Why can’t I find this passage from Cyril of Alexandria’s “Commentary on John” in the text?

A correspondent writes to ask why he can’t find the text for this Latin passage, taken from this 1618 edition of Bucer, De gubernatione ecclesiae (p.50), in any modern version of Cyril of Alexandria’s Commentary on John:

Ad cuius rei confirmationem statim profert duo testimonia ex Evangelio Ioannis et Cyrillum ita loquentem: ‘Magnum revera apud Iudaeos opprobrium ducebatur, si quem de Synagoga eiecissent. Sicut enim nunc homicidae, vel adulteri, vel caeteri capitalibus criminibus rei ab ecclesia pelluntur: ita tunc confessores Christi a Iudaeorum synagoga eliminabantur.’


On this matter confirmation is at once brought forward from two testimonies from the Gospel of John, and Cyril therefore saying, “In fact great reproach was expressed among the Jews, if someone was expelled from the synagogue.  For just as today murderers, or adulterers, or parties to other capital crimes are expelled from the church: so at that time confessors to Christ were thrown out from the synagogue of the Jews.”

This passage is indeed present in the 1520 Latin translation – the Greek had yet to be printed, as may be seen in the online copy here.  It appears on p.242, in book 6 of the commentary, in chapter 20, commenting on “You were born in utter sin, yet you teach us?  And they threw him out.” (John 5:34)  The translator is George Trapezuntius, literally “George from Trebizond”.  He was one of the circle of young Greek exiles around Cardinal Bessarion.

If we look at the 1638 edition of Cyril, with Greek and Latin, p.636-7, or PG 73, col. 1006; or at the English translation from the 19th century, we find in book 6 this:

And here again learn that what was done is typical of a true event: for that the people of Israel were going to utterly loathe the Gentiles as nurtured in sins from erroneous prejudice, any one can recognise from what the Pharisees said to that man. And they expel him, exactly as they who plead the doctrine of Christ are expelled and cast out by the Jews.

The last phrase “exactly as…” corresponds to “ita tunc confessores…”.  But the bit before doesn’t.  So what’s going on?

The answer is to be found  in a 1988 article about the use of Cyril by Erasmus in his Annotationes on John.[1]  This tells us:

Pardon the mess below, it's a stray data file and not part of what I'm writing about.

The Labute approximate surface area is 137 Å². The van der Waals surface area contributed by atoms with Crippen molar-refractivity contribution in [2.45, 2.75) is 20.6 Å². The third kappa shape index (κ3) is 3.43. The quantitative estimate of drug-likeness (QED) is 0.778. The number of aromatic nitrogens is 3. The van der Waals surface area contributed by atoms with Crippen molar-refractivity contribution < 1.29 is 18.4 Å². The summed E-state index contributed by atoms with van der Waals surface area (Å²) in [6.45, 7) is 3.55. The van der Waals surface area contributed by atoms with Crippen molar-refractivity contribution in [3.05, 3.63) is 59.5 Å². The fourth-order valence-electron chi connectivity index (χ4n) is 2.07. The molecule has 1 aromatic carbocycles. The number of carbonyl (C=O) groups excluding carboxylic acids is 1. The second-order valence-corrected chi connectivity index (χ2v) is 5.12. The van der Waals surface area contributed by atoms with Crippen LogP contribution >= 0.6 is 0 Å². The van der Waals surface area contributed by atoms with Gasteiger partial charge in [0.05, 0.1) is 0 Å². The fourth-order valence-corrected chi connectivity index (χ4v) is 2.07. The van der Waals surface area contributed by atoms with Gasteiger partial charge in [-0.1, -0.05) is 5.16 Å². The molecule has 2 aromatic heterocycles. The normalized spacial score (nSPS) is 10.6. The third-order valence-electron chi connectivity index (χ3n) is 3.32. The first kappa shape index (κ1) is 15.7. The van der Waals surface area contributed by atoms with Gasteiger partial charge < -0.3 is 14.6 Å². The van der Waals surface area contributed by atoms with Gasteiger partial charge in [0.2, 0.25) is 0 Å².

The first printed edition of the Commentarium on John was the Latin translation made by George Trapezuntius before 1486, published by Josse Clichtove and printed by Wolfgang Hopyl at Paris in 1508.   But Trapezuntius had known only the first and last thirds of the Commentarium; Books 5-8, covering John, 7, 25-12, 48, were lost and hence not represented in his translation. Clichtove reports in his preface that these books are missing not only in the manuscript he used for his edition but also in three Latin and two Greek manuscripts in the library.

In a reissue of the 1508 edition made in 1513-1514, Clichtove and Hopyl inserted between the end of Cyril’s Book 4 and the beginning of his Book 9 Clichtove’s own supplement of the missing books, numbered 5-8 and composed largely from the Homilies on John by Chrysostom and the Tractates on John by Augustine. The supplement had its own preface describing what Clichtove had done and its own pagination, but in all other respects the edition was identical to that of 1508. It was the supplemented edition that was revised and reprinted in 1520, this time with new title page, colophon, and pagination.

What an extraordinary proceeding!  The publisher composed his own “books 5-8”, and sold them embedded in the old translation by George Trapezuntius!  The “preface” on p.104 of the 1520 edition is hardly visible as such, and the spurious material is clearly labelled as Cyril in the running headers at the top of the page.

Clichtove’s preface in the 1520 edition of Cyril of Alexandria’s “Commentary on John”

Based upon this misleading edition, Erasmus then quoted the material.  From Erasmus it passed into other literature of the period, including Baronius’ Annales (p.398 in this late reprint).

It’s a very interesting discovery, and a warning when dealing with old editions.

(My thanks to our correspondent, who looked up all the old editions and references which I have made use of above).

  1. [1]Jane E. Phillips, “Erasmus, Cyril, and the ‘Annotationes’ on John”, Bibliothèque d’Humanisme et Renaissance, vol. 50, No. 2 (1988), pp. 381-384. JSTOR